What makes this a static site is that all the templating and dynamic content happens at build time, not runtime. At runtime, the server doesn’t know how the files were generated, and it doesn’t do any work to generate them — it just returns them, exactly the way they are, with no modifications.

Gif of actor Russel Brand in Get Him to the Greek movie, frowning and saying “I don’t like change. I don’t like it when things change.” Actor Jonah Hill stands behind him scratching his head. (source)

Advantages of a Static Site

Simplest and cheapest option! The server isn’t doing a whole lot of work here, just returning files. That means it doesn’t need much memory and it’s pretty cheap to run! There’s plenty of options that let you host static sites for free.

Disadvantages of a Static Site

Can only change content with a deploy. There’s no databases involved with static sites, no way to have a “logged in” state or display different content for different users.

Good Use Cases for a Static Site

  • You want to host your own blog site.
  • You want a separate set of marketing or documentation pages to display to people who aren’t logged into your app.
  • You are building a simple application that doesn’t need any state, or that stores all its state in the browser. (e.g. a calculator website)

Sequence diagram of a server-side rendered site (plain text description).

Server-Side Rendered Sites

A server-side rendered site is an application that renders dynamic content to users in the backend.

In some ways, the output of a server-side rendered site will look very similar to a static site — everything you need to render the page will be included inline in the HTML. However, the server is deciding at runtime how to build the HTML file and what content to include.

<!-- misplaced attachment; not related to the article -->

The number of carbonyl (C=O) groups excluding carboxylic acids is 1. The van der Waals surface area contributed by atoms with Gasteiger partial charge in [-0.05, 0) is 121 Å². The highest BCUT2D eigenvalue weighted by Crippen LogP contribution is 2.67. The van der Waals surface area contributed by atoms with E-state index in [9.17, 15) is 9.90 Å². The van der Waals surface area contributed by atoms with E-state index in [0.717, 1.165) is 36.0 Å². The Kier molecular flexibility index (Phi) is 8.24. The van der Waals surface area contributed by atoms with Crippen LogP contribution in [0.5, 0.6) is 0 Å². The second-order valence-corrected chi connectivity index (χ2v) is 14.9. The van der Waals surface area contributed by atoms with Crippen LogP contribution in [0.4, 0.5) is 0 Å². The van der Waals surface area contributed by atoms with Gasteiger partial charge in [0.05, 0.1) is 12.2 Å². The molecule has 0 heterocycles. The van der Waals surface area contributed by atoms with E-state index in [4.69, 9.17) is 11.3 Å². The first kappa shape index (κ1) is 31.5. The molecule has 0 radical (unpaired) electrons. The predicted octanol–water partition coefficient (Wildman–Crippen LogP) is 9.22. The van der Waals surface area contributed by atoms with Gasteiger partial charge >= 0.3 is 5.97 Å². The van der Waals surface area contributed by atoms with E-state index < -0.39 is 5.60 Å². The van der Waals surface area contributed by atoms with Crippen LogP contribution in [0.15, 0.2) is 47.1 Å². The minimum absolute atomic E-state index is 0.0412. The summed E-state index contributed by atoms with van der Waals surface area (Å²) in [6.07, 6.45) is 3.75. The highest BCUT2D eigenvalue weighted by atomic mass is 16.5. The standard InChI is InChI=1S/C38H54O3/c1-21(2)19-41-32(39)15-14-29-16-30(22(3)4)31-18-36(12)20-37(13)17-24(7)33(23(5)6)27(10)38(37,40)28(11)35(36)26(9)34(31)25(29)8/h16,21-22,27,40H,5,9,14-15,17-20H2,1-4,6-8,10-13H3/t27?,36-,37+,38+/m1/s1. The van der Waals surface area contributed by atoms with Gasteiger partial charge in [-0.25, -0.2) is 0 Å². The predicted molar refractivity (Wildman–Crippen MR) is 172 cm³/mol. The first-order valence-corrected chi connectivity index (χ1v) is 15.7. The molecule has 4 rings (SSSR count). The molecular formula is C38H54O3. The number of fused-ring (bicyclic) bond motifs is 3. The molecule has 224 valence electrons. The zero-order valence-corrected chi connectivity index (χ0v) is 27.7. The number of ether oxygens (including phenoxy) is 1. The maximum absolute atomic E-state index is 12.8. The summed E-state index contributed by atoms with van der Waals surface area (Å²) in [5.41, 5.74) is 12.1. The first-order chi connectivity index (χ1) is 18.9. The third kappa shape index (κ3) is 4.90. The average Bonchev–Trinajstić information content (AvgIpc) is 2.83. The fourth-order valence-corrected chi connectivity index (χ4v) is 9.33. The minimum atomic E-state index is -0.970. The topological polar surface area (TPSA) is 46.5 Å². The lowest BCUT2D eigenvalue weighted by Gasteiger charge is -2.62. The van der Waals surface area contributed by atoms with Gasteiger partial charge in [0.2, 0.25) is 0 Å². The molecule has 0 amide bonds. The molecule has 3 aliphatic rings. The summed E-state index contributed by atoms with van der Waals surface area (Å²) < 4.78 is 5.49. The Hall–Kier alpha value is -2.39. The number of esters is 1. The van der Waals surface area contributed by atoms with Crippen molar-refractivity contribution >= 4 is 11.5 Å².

Embedded Glitch app showing emojis by marie as a server-side rendered app.

Let’s take a look at another version of the emojis by marie Glitch app, this time implemented as a server-side app.

When we navigate around the live app, we see that there are five basic types of URLs:

  • / (index), a landing page with a list of emojis
  • /about, a page with information about the app
  • /new, a form that lets us create a new emoji
  • EMOJI, an information page that describes the EMOJI emoji
  • EMOJI/edit, a form that lets us edit the EMOJI emoji

Like the static site version of the app, we start out with the ✨ and 🎉 emojis in the index table, and we can go to those URLs to see information for those emojis.

But we can also add other emojis to the app, and they instantly display in the table and have links that work!

Gif of actress Millie Bobby Brown silently saying “boom” as she explodes her hands away from her face and the camera pans away (source).

When we look at the source code, we find the following files:

- views/
- index.pug
- about.pug
  - emojis/
- index.pug
- edit.pug
- new.pug
- server.js

All the files in the views/ directory end with .pug, which is the file extension for Pug, a template engine for Node.js. These templates will be used to build HTML files!

Note: I’m using Pug for this app, but there are lots of template engines out there for every kind of server! To name just a few, there’s also Mustache and Dust for Node.js, Action View/embedded Ruby (ERB) for Rails, Java Server Pages (JSP) for Java, etc.